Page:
Virginia Bottomley, Secretary of State for Health, has agreed in principle to a guarantee that urgent conditions will be seen within a month or six weeks. She has asked the medical Royal Colleges to draw up definitions of what constitutes an urgent case.
But Professor Leslie Turnberg, chairman of the Conference of Medical Royal Colleges, warned yesterday that more than 50 per cent of non-emergency patients will fall into the urgent category, and that 'is going to create major financial problems . . . More money will be needed'.
Senior doctors suspect that Mrs Bottomley may not have understood the implications of what she has in principle agreed to.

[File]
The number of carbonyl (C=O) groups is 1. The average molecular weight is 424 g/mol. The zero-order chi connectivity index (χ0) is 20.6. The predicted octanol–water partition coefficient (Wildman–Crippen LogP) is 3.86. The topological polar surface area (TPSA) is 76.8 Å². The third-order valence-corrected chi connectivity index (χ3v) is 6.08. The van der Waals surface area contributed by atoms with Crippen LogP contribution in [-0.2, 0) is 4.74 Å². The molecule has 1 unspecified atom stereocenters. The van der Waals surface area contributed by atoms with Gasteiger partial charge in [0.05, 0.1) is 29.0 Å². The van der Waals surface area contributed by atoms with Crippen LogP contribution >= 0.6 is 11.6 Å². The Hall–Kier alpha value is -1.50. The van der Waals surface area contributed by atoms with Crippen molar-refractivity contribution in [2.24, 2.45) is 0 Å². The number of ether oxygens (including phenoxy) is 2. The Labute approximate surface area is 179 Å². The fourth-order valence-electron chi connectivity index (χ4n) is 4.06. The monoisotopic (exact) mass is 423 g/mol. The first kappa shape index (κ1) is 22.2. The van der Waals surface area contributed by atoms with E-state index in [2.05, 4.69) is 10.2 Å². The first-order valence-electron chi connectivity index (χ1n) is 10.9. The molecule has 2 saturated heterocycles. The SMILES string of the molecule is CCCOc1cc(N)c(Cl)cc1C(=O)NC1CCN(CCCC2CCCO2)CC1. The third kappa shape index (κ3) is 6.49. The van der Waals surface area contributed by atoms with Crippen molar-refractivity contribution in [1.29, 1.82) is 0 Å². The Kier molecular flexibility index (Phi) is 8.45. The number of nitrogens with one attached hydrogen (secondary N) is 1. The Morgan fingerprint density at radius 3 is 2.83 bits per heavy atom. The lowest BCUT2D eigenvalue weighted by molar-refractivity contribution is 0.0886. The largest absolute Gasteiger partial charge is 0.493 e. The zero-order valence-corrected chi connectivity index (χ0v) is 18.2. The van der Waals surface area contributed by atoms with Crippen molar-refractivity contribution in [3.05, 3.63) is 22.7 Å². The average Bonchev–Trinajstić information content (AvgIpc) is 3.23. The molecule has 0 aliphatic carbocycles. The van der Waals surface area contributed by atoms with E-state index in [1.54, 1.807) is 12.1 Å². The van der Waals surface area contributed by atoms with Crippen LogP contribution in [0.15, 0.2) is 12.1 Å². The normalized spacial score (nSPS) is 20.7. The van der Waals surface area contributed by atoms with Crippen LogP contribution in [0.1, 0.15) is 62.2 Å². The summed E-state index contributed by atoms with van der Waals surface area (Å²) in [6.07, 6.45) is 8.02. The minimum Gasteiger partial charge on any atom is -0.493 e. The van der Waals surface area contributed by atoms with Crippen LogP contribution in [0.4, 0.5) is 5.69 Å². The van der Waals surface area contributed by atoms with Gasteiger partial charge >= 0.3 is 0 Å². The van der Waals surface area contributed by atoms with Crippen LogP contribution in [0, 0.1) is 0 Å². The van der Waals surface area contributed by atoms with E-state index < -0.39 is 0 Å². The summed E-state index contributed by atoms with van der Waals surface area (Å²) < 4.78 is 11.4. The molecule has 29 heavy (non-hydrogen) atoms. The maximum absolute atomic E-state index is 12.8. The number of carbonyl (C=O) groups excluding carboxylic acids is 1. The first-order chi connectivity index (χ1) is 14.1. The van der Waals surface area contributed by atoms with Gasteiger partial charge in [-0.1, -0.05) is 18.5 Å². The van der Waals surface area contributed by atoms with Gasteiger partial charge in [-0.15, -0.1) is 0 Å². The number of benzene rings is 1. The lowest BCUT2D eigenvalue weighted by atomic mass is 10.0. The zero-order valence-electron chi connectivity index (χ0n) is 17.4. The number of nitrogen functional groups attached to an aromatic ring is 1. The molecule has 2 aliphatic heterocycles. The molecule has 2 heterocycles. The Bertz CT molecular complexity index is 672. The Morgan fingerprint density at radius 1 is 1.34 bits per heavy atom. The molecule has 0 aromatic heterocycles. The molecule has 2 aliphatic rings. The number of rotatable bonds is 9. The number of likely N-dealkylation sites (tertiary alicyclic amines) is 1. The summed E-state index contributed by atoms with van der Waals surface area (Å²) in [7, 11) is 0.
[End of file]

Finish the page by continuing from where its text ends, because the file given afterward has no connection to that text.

Professor Turnberg said problems were arising because emergency admissions - which make up about half of all admissions - have to be treated immediately and have been growing. But in the new NHS health authorities then have to honour Patient Charter guarantees that no one will wait more than two years and will be treated within a month if their operation is cancelled twice. That meant less-urgent cases were being treated ahead of more urgent ones to honour the guarantees.
Hospitals were then completing their contracts with health authorities for waiting list treatment three to six months before the end of the financial year so that only GP fund-holders' patients' could then get waiting list treatment - with the net result that urgent conditions were having to wait.